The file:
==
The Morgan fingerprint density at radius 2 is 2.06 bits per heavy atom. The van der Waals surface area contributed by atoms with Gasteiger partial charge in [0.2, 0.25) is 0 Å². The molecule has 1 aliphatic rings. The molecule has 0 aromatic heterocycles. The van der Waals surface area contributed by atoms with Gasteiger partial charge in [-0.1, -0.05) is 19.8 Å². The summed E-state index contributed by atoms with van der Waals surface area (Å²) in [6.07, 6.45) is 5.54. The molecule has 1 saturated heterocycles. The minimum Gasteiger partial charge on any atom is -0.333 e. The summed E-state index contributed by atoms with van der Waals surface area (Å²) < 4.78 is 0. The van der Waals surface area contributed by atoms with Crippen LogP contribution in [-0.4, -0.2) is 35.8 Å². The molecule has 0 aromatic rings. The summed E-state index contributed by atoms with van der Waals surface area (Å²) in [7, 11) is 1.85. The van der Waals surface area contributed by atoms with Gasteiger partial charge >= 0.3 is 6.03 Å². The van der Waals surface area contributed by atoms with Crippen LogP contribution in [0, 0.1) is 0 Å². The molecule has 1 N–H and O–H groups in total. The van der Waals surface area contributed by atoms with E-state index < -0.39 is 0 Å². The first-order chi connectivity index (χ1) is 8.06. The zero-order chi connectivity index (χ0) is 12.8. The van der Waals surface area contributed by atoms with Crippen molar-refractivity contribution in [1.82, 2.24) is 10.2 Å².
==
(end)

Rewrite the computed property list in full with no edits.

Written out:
The Morgan fingerprint density at radius 2 is 2.06 bits per heavy atom. The van der Waals surface area contributed by atoms with Gasteiger partial charge in [0.2, 0.25) is 0 Å². The molecule has 1 aliphatic rings. The molecule has 0 aromatic heterocycles. The van der Waals surface area contributed by atoms with Gasteiger partial charge in [-0.1, -0.05) is 19.8 Å². The summed E-state index contributed by atoms with van der Waals surface area (Å²) in [6.07, 6.45) is 5.54. The molecule has 1 saturated heterocycles. The minimum Gasteiger partial charge on any atom is -0.333 e. The summed E-state index contributed by atoms with van der Waals surface area (Å²) < 4.78 is 0. The van der Waals surface area contributed by atoms with Crippen LogP contribution in [-0.4, -0.2) is 35.8 Å². The molecule has 0 aromatic rings. The summed E-state index contributed by atoms with van der Waals surface area (Å²) in [7, 11) is 1.85. The van der Waals surface area contributed by atoms with Gasteiger partial charge >= 0.3 is 6.03 Å². The van der Waals surface area contributed by atoms with Crippen LogP contribution in [0, 0.1) is 0 Å². The molecule has 1 N–H and O–H groups in total. The van der Waals surface area contributed by atoms with E-state index < -0.39 is 0 Å². The first-order chi connectivity index (χ1) is 8.06. The zero-order chi connectivity index (χ0) is 12.8. The van der Waals surface area contributed by atoms with Crippen molar-refractivity contribution in [1.82, 2.24) is 10.2 Å².